Below-The-Line Harassment In Hollywood Is Also A Huge Problem

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The New York Times exposé on Harvey Weinstein revealed an insidious problem of sexual harassment, abuse, and rape in Hollywood. The Hollywood Reporter reports that this problem is not just reserved for high-profile actresses — this is also about women crew members, who face the same problems but have more terrifying odds. After all, a production assistant has less sway than an A-list actress.
THR surveyed over two dozen women who have worked behind-the-scenes on films, and "virtually all of them" recalled having been harassed in the workplace. None shared their name with the publication.
The women describe an atmosphere much like the Hollywood described in the Weinstein exposé and subsequent reports — harassment happens, and reporting it means losing your job. Some crew members opted for a prevention strategy.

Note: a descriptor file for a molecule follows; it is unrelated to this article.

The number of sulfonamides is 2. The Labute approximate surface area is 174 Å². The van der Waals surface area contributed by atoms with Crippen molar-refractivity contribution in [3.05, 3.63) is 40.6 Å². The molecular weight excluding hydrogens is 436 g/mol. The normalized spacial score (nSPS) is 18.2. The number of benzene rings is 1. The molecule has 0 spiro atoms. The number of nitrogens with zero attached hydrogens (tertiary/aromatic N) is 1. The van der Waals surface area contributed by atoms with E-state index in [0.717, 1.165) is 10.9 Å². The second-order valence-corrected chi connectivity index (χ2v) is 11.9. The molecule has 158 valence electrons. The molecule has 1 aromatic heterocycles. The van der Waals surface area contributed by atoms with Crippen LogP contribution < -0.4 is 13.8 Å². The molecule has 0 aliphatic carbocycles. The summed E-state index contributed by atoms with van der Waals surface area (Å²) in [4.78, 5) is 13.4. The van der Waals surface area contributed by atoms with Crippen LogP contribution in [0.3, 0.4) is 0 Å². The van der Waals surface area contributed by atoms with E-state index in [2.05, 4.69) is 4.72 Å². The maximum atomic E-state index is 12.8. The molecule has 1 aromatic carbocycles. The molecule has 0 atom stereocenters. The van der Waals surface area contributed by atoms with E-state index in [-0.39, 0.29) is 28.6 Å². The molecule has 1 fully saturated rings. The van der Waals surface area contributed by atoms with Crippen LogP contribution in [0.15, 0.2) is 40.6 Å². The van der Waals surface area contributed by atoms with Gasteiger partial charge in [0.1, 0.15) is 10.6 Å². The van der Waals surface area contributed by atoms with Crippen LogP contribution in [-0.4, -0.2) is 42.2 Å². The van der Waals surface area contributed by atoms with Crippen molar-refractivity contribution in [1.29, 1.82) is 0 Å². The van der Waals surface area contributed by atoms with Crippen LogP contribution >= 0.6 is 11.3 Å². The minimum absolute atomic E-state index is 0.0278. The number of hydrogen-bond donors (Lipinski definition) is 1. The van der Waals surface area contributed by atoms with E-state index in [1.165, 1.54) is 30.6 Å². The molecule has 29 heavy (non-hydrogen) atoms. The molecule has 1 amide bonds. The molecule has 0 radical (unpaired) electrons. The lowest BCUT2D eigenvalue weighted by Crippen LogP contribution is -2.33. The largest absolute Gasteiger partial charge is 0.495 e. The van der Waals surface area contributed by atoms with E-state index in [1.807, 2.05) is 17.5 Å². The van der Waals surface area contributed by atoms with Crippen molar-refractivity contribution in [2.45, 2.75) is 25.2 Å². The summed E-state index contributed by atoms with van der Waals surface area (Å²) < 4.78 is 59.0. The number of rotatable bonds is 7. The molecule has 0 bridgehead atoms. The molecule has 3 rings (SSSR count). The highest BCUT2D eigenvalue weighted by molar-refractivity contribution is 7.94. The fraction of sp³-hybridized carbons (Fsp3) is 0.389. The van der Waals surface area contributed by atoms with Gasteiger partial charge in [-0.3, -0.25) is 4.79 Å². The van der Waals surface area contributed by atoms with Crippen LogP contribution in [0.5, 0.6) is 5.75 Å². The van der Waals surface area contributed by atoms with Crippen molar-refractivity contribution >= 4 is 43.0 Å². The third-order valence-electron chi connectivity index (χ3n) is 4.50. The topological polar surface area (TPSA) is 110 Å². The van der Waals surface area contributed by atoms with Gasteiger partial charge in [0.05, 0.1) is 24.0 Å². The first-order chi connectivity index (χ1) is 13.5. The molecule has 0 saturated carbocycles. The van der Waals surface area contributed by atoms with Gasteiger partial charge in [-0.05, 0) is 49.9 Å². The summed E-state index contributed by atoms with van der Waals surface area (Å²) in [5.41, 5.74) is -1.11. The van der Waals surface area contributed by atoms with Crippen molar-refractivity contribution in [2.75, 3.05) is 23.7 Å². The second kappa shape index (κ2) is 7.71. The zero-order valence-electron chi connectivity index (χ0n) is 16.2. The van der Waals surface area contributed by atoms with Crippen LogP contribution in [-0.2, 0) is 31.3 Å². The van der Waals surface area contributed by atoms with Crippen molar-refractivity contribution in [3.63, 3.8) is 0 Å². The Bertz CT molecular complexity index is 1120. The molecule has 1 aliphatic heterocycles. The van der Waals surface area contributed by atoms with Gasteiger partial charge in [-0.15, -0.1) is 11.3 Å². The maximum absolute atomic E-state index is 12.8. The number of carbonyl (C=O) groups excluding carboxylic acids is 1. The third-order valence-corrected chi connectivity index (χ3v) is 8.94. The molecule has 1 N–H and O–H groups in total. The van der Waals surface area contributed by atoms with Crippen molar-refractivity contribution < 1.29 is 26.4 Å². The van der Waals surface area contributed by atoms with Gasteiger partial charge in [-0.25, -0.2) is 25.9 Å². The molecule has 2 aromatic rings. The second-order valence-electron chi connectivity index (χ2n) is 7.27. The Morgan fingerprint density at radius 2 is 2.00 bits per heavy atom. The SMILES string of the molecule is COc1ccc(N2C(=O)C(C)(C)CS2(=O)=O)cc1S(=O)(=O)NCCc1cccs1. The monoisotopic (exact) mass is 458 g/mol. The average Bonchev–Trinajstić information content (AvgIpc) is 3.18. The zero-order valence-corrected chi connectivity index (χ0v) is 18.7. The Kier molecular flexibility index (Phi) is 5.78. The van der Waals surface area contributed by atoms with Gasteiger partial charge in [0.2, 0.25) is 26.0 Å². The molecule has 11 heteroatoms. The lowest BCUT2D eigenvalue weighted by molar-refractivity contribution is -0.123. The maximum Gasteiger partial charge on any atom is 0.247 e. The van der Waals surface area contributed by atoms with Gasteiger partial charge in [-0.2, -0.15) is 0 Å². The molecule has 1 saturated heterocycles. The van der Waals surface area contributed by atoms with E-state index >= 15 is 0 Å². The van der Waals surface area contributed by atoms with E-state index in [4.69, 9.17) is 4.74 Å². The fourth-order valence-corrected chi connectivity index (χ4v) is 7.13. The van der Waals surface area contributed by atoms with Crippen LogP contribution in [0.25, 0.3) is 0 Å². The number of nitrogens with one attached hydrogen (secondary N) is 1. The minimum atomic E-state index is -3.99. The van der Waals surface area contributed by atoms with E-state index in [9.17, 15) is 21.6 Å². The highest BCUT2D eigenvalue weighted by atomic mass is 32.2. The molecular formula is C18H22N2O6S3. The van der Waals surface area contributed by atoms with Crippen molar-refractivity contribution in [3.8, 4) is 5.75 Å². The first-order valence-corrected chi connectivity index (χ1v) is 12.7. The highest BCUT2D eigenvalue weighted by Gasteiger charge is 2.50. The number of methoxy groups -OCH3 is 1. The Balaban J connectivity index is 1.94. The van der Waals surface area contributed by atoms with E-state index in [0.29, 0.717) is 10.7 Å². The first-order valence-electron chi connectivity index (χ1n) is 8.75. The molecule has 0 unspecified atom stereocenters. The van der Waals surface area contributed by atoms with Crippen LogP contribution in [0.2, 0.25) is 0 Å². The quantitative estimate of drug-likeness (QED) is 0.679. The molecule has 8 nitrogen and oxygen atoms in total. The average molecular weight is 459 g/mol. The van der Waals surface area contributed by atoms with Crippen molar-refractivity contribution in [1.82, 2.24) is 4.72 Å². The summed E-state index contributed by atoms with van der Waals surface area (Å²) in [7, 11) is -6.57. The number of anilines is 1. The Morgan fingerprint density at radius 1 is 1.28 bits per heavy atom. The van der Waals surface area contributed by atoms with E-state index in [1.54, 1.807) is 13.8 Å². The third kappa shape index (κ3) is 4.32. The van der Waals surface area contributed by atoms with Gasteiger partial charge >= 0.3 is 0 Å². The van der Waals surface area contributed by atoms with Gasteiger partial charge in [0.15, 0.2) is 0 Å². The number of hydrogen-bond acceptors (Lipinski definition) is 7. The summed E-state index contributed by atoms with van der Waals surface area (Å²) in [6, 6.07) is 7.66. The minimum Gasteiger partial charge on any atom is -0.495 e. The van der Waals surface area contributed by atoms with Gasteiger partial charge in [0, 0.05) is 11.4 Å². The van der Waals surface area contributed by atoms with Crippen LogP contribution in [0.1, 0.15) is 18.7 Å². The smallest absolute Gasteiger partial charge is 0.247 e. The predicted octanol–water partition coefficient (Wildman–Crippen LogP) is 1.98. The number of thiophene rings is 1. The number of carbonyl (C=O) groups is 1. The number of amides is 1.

"A lot of women try to be androgynous. No makeup, jeans, a baseball cap," one anonymous interviewee admits.
One women described being "taunted" by a man on set with the idea that HR was effectively useless. She recalled that he said, "'What are you going to do, call HR?' Human resources is not there for us; it's there for the company. To protect it from a liability.'"
The solution, one women said, is for the Director's Guild of America to make gender equality a personal mission. "The director sets the tone on set," she pointed out.
The actress Kristen Stewart also acknowledged the trials of women crew members at the Elle Women in Hollywood event last weekend.
"I can't tell you how many times I've saved makeup artists — because it trickles down to makeup artists, camera assistants — from DPs who are like, 'Hey babe,'" Stewart said. "And, um, when I say like 'saved' I mean momentarily been like, 'Hey, don't, fucker.' And then they're embarrassed for one second but then it just keeps going every single day."
She ended her speech with a call-to-arms for the powerful people in Hollywood to stand up for the below-the-line workers. "I would say let's be aware of this on every level," she said. "I can tell you that those girls are as duct-taped as one could possibly be, because they're in fear of getting their next job." It seemingly takes those in power, like Stewart or organizations like the DGA, to change the structure for those suffering harassment.
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